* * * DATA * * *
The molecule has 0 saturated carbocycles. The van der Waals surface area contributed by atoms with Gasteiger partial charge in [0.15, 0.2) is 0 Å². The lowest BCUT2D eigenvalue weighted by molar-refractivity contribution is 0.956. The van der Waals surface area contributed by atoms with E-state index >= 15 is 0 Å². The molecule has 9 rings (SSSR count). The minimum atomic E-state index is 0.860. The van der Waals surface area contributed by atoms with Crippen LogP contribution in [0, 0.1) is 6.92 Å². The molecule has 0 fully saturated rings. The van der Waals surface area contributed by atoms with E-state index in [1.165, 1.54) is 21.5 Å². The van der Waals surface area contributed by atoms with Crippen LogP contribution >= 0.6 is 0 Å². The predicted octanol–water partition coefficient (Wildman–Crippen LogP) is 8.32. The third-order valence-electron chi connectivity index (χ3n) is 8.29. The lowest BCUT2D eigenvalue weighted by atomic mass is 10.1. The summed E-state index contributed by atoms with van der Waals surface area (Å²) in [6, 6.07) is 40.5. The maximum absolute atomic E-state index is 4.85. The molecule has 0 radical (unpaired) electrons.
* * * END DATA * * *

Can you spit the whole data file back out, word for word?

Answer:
The molecule has 0 saturated carbocycles. The van der Waals surface area contributed by atoms with Gasteiger partial charge in [0.15, 0.2) is 0 Å². The lowest BCUT2D eigenvalue weighted by molar-refractivity contribution is 0.956. The van der Waals surface area contributed by atoms with E-state index >= 15 is 0 Å². The molecule has 9 rings (SSSR count). The minimum atomic E-state index is 0.860. The van der Waals surface area contributed by atoms with Crippen LogP contribution in [0, 0.1) is 6.92 Å². The molecule has 0 fully saturated rings. The van der Waals surface area contributed by atoms with E-state index in [1.165, 1.54) is 21.5 Å². The van der Waals surface area contributed by atoms with Crippen LogP contribution >= 0.6 is 0 Å². The predicted octanol–water partition coefficient (Wildman–Crippen LogP) is 8.32. The third-order valence-electron chi connectivity index (χ3n) is 8.29. The lowest BCUT2D eigenvalue weighted by atomic mass is 10.1. The summed E-state index contributed by atoms with van der Waals surface area (Å²) in [6, 6.07) is 40.5. The maximum absolute atomic E-state index is 4.85. The molecule has 0 radical (unpaired) electrons.